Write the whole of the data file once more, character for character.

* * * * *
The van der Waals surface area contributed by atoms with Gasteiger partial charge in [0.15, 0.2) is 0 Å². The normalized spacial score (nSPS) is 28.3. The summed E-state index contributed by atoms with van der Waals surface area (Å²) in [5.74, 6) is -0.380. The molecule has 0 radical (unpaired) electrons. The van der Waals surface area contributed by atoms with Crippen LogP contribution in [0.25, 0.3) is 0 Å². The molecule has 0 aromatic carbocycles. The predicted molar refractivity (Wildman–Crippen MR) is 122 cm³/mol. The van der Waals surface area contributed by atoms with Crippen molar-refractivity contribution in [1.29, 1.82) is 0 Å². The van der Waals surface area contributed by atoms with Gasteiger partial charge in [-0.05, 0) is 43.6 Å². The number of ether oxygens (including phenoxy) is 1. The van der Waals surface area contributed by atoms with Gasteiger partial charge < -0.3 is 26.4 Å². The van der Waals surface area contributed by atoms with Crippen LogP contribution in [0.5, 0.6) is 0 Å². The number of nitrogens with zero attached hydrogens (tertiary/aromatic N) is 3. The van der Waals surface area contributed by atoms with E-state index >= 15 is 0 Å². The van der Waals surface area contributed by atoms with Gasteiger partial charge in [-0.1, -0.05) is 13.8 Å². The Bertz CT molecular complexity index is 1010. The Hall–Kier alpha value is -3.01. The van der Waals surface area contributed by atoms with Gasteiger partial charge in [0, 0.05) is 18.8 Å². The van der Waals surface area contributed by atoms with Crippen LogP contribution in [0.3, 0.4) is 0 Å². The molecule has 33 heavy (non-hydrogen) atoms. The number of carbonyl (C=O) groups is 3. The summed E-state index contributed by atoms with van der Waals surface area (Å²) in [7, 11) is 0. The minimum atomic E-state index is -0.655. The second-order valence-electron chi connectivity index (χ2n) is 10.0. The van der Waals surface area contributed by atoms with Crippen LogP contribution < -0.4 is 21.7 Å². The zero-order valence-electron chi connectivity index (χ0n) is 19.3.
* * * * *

The van der Waals surface area contributed by atoms with Gasteiger partial charge in [0.15, 0.2) is 0 Å². The normalized spacial score (nSPS) is 28.3. The summed E-state index contributed by atoms with van der Waals surface area (Å²) in [5.74, 6) is -0.380. The molecule has 0 radical (unpaired) electrons. The van der Waals surface area contributed by atoms with Crippen LogP contribution in [0.25, 0.3) is 0 Å². The molecule has 0 aromatic carbocycles. The predicted molar refractivity (Wildman–Crippen MR) is 122 cm³/mol. The van der Waals surface area contributed by atoms with Crippen molar-refractivity contribution in [1.29, 1.82) is 0 Å². The van der Waals surface area contributed by atoms with Gasteiger partial charge in [-0.05, 0) is 43.6 Å². The number of ether oxygens (including phenoxy) is 1. The van der Waals surface area contributed by atoms with Gasteiger partial charge < -0.3 is 26.4 Å². The van der Waals surface area contributed by atoms with Crippen LogP contribution in [0.5, 0.6) is 0 Å². The number of nitrogens with zero attached hydrogens (tertiary/aromatic N) is 3. The van der Waals surface area contributed by atoms with E-state index >= 15 is 0 Å². The van der Waals surface area contributed by atoms with Gasteiger partial charge in [-0.1, -0.05) is 13.8 Å². The Bertz CT molecular complexity index is 1010. The Hall–Kier alpha value is -3.01. The van der Waals surface area contributed by atoms with Gasteiger partial charge in [0, 0.05) is 18.8 Å². The van der Waals surface area contributed by atoms with Crippen LogP contribution in [0.3, 0.4) is 0 Å². The molecule has 33 heavy (non-hydrogen) atoms. The number of carbonyl (C=O) groups is 3. The summed E-state index contributed by atoms with van der Waals surface area (Å²) in [7, 11) is 0. The minimum atomic E-state index is -0.655. The second-order valence-electron chi connectivity index (χ2n) is 10.0. The van der Waals surface area contributed by atoms with Crippen LogP contribution < -0.4 is 21.7 Å². The zero-order valence-electron chi connectivity index (χ0n) is 19.3.